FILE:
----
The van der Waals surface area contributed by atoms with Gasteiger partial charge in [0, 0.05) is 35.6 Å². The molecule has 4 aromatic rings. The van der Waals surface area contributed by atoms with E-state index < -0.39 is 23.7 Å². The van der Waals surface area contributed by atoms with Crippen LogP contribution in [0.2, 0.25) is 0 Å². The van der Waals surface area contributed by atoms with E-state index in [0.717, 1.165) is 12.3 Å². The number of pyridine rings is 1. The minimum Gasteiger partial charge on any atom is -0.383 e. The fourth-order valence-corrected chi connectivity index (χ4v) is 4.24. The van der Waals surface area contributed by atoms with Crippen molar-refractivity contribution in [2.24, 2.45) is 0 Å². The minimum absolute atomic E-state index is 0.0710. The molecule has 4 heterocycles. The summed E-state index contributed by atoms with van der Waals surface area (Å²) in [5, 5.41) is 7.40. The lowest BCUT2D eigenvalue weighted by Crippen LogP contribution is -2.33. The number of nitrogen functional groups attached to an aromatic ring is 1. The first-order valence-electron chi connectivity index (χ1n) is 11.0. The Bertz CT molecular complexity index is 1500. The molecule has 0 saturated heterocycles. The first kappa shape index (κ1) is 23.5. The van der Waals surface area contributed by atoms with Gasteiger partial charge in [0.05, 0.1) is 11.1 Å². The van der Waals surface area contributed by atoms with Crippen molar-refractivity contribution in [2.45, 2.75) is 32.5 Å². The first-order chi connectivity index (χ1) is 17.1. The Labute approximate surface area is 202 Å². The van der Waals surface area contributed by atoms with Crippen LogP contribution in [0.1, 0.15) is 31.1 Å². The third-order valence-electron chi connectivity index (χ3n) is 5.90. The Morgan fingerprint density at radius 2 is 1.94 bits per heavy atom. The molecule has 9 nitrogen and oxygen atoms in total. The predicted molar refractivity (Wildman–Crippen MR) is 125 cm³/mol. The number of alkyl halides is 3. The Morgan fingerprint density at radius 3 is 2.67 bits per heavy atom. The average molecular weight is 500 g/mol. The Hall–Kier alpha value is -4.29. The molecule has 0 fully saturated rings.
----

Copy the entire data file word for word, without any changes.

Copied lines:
The van der Waals surface area contributed by atoms with Gasteiger partial charge in [0, 0.05) is 35.6 Å². The molecule has 4 aromatic rings. The van der Waals surface area contributed by atoms with E-state index < -0.39 is 23.7 Å². The van der Waals surface area contributed by atoms with Crippen LogP contribution in [0.2, 0.25) is 0 Å². The van der Waals surface area contributed by atoms with E-state index in [0.717, 1.165) is 12.3 Å². The number of pyridine rings is 1. The minimum Gasteiger partial charge on any atom is -0.383 e. The fourth-order valence-corrected chi connectivity index (χ4v) is 4.24. The van der Waals surface area contributed by atoms with Crippen molar-refractivity contribution in [2.24, 2.45) is 0 Å². The minimum absolute atomic E-state index is 0.0710. The molecule has 4 heterocycles. The summed E-state index contributed by atoms with van der Waals surface area (Å²) in [5, 5.41) is 7.40. The lowest BCUT2D eigenvalue weighted by Crippen LogP contribution is -2.33. The number of nitrogen functional groups attached to an aromatic ring is 1. The first-order valence-electron chi connectivity index (χ1n) is 11.0. The Bertz CT molecular complexity index is 1500. The molecule has 0 saturated heterocycles. The first kappa shape index (κ1) is 23.5. The van der Waals surface area contributed by atoms with Gasteiger partial charge in [0.05, 0.1) is 11.1 Å². The van der Waals surface area contributed by atoms with Crippen molar-refractivity contribution in [2.45, 2.75) is 32.5 Å². The first-order chi connectivity index (χ1) is 17.1. The Labute approximate surface area is 202 Å². The van der Waals surface area contributed by atoms with Crippen LogP contribution in [0.1, 0.15) is 31.1 Å². The third-order valence-electron chi connectivity index (χ3n) is 5.90. The Morgan fingerprint density at radius 2 is 1.94 bits per heavy atom. The molecule has 9 nitrogen and oxygen atoms in total. The predicted molar refractivity (Wildman–Crippen MR) is 125 cm³/mol. The number of alkyl halides is 3. The Morgan fingerprint density at radius 3 is 2.67 bits per heavy atom. The average molecular weight is 500 g/mol. The Hall–Kier alpha value is -4.29. The molecule has 0 fully saturated rings.